Dead Women Talking

Author: Brian Norman
Publisher: JHU Press
ISBN: 1421407523
Size: 49.86 MB
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Brian Norman uncovers a curious phenomenon in American literature: dead women who nonetheless talk. These characters appear in works by such classic American writers as Poe, Dickinson, and Faulkner as well as in more recent works by Alice Walker, Toni Morrison, Tony Kushner, and others. These figures are also emerging in contemporary culture, from the film and best-selling novel The Lovely Bones to the hit television drama Desperate Housewives. Dead Women Talking demonstrates that the dead, especially women, have been speaking out in American literature since well before it was fashionable. Norman argues that they voice concerns that a community may wish to consign to the past, raising questions about gender, violence, sexuality, class, racial injustice, and national identity. When these women insert themselves into the story, they do not enter precisely as ghosts but rather as something potentially more disrupting: posthumous citizens. The community must ask itself whether it can or should recognize such a character as one of its own. The prospect of posthumous citizenship bears important implications for debates over the legal rights of the dead, social histories of burial customs and famous cadavers, and the political theory of citizenship and social death. -- Leonard Cassuto, author of Hard-Boiled Sentimentality: The Secret History of American Crime Stories

Dead Woman Talking But Gods Got This

Author: Dr. Frankie J. Monroe-Moore
Publisher: Xlibris Corporation
ISBN: 1450014712
Size: 42.59 MB
Format: PDF, Kindle
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This is an inspirational story by Dr. Frankie J. Monroe-Moore. She shares her journey from poverty, homelessness, marriage and motherhood to walking across the stage, with the use of a walker to receive her Doctorate in Educational Leadership on May 16, 2009. Four months earlier, on January 5, 2009 she entered the hospital clinically dead. She had no pulse or heartbeat and her kidneys had completely shut down. According to her body temperature she had been dead for two hours. The only way the doctors knew she was still alive was she was talking. She needed six pints of blood, but the doctors could not find out where her blood had gone. She was not bleeding internally or externally. A mysterious mutated blood cell was also discovered in her blood stream. She shares an enthralling account of heavenly and demonic forces that were present during her 25 day stay in the hospital 17 of which were in two intensive care units. It is a testimony of triumph of the human spirit and the power of God. This story provides a riveting display of power and surrender to God. Through all she had gone through in life and was still here showed why she had so much faith.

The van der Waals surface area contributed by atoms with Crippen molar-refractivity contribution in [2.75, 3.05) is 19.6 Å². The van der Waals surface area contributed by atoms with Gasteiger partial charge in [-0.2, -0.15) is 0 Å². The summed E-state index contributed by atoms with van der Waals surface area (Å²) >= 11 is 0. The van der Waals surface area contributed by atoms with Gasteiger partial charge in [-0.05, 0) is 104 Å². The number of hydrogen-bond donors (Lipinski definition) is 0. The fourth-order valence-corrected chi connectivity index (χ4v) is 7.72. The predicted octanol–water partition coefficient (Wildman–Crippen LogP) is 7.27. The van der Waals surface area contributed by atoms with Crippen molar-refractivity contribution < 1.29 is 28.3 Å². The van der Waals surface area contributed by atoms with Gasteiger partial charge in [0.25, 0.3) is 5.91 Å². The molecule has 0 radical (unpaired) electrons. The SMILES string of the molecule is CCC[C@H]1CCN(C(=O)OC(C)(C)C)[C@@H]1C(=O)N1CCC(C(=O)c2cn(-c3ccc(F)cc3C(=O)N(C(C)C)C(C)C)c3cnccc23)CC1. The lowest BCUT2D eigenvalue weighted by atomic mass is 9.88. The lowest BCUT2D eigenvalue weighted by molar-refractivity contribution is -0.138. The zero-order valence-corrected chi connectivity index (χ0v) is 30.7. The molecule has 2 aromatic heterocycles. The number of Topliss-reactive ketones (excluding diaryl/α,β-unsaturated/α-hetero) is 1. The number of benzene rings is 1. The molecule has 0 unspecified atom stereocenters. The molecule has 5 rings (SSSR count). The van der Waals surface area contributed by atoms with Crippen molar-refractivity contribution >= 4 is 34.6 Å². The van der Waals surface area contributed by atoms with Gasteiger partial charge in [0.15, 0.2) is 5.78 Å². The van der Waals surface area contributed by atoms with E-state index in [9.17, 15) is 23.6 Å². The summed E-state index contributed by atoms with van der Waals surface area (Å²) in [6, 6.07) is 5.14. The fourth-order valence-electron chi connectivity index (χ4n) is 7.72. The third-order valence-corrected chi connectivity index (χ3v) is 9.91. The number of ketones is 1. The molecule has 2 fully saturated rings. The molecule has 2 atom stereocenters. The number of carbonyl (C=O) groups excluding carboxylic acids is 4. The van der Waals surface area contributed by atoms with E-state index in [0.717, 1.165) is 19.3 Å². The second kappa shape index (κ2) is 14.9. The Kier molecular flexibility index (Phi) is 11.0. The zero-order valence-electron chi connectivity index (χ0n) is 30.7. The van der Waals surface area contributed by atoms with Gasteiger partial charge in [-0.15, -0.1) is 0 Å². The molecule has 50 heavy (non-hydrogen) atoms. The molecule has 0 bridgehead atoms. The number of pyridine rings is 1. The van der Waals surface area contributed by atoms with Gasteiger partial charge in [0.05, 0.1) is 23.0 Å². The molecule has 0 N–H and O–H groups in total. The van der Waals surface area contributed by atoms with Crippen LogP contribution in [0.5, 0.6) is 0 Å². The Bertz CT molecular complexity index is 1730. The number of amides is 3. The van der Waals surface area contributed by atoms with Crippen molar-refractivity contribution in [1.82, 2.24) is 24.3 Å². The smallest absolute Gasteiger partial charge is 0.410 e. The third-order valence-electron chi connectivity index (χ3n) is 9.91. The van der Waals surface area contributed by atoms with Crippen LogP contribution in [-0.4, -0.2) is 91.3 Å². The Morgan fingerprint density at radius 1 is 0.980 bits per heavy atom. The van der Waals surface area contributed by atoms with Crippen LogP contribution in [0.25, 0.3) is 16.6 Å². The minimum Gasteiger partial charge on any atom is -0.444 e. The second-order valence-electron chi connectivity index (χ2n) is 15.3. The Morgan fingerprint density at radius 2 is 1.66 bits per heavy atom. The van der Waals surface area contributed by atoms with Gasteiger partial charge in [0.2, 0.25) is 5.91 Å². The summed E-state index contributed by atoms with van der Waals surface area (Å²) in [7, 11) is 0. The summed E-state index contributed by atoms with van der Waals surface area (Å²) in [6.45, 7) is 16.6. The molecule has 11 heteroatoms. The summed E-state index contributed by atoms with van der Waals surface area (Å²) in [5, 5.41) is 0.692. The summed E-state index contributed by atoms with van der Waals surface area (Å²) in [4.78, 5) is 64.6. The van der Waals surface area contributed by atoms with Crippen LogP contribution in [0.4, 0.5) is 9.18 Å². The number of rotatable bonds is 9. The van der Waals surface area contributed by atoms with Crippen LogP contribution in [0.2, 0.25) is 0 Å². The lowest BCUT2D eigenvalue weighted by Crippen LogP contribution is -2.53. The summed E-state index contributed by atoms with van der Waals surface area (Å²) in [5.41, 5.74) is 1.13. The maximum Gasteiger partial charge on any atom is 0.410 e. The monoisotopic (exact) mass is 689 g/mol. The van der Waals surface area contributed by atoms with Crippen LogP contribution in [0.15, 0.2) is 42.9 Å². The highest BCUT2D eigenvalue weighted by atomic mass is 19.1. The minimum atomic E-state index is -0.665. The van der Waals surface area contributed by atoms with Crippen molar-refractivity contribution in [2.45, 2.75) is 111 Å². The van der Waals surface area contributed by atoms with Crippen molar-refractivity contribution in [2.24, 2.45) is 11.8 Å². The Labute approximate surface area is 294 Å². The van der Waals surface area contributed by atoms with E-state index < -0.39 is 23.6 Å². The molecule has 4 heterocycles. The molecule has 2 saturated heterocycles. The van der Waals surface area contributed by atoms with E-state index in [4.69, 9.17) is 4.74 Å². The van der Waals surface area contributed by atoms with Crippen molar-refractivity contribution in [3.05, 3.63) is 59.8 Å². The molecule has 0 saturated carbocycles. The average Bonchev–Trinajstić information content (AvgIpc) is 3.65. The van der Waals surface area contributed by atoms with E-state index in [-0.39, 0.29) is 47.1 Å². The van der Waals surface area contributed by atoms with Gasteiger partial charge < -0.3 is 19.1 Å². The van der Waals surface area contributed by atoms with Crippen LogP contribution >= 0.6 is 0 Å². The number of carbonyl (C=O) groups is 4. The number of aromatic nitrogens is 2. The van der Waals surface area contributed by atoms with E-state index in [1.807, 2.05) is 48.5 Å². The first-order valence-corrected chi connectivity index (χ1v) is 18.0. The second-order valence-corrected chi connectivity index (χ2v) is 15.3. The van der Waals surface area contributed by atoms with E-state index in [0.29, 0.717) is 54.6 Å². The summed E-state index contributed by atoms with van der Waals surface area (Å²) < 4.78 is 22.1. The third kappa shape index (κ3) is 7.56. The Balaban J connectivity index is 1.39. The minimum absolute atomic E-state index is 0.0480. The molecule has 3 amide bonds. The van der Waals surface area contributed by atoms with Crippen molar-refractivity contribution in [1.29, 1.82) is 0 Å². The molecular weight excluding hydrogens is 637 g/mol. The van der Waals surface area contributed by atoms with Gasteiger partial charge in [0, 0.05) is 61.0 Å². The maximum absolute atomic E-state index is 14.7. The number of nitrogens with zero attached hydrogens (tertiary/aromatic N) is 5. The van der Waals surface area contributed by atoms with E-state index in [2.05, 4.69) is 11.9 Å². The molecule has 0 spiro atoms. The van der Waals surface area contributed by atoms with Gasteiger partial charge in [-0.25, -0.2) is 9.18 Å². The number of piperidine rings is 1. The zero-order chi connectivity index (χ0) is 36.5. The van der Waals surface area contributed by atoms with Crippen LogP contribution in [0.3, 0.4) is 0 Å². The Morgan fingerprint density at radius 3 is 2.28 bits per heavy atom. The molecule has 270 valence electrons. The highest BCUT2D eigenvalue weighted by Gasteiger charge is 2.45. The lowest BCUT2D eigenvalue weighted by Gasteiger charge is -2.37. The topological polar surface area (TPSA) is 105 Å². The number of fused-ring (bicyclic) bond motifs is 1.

Women And Death In Film Television And News

Author: Joanne Clarke Dillman
Publisher: Springer
ISBN: 1137452285
Size: 38.60 MB
Format: PDF, Mobi
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Dead women litter the visual landscape of the 2000s. In this book, Clarke Dillman explains the contextual environment from which these images have arisen, how the images relate to (and sometimes contradict) the narratives they help to constitute, and the cultural work that dead women perform in visual texts.

Talking To The Dead

Author: Bonnie Grove
Publisher: David C Cook
ISBN: 1434700348
Size: 55.26 MB
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Twentysomething Kate Davis can't seem to get this grieving-widow thing right. She's supposed to put on a brave face and get on with her life, right? Instead she's camped out on her living room floor, unwashed, unkempt, and unable to sleep—because her husband, Kevin, keeps talking to her. Is she losing her mind? Kate's attempts to find the source of the voice she hears are both humorous and humiliating, as she turns first to an "eclectically spiritual" counselor, then a shrink with a bad toupee, a mean-spirited exorcist, and finally group therapy. There she meets Jack, the warmhearted, unconventional pastor of a ramshackle church, and at last the voice subsides. But when she stumbles upon a secret Kevin was keeping, Kate's fragile hold on the present threatens to implode under the weight of the past . . . and Kevin begins to shout. Will the voice ever stop? Kate must confront her grief to find the grace to go on, in this tender, quirky story about second chances.

Talking To The Dead

Author: LeRhonda S. Manigault-Bryant
Publisher: Duke University Press
ISBN: 0822376709
Size: 49.67 MB
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Talking to the Dead is an ethnography of seven Gullah/Geechee women from the South Carolina lowcountry. These women communicate with their ancestors through dreams, prayer, and visions and traditional crafts and customs, such as storytelling, basket making, and ecstatic singing in their churches. Like other Gullah/Geechee women of the South Carolina and Georgia coasts, these women, through their active communication with the deceased, make choices and receive guidance about how to live out their faith and engage with the living. LeRhonda S. Manigault-Bryant emphasizes that this communication affirms the women's spiritual faith—which seamlessly integrates Christian and folk traditions—and reinforces their position as powerful culture keepers within Gullah/Geechee society. By looking in depth at this long-standing spiritual practice, Manigault-Bryant highlights the subversive ingenuity that lowcountry inhabitants use to thrive spiritually and to maintain a sense of continuity with the past.

Talking To The Dead

Author: Barbara Weisberg
Publisher: Zondervan
ISBN: 9780061755163
Size: 55.34 MB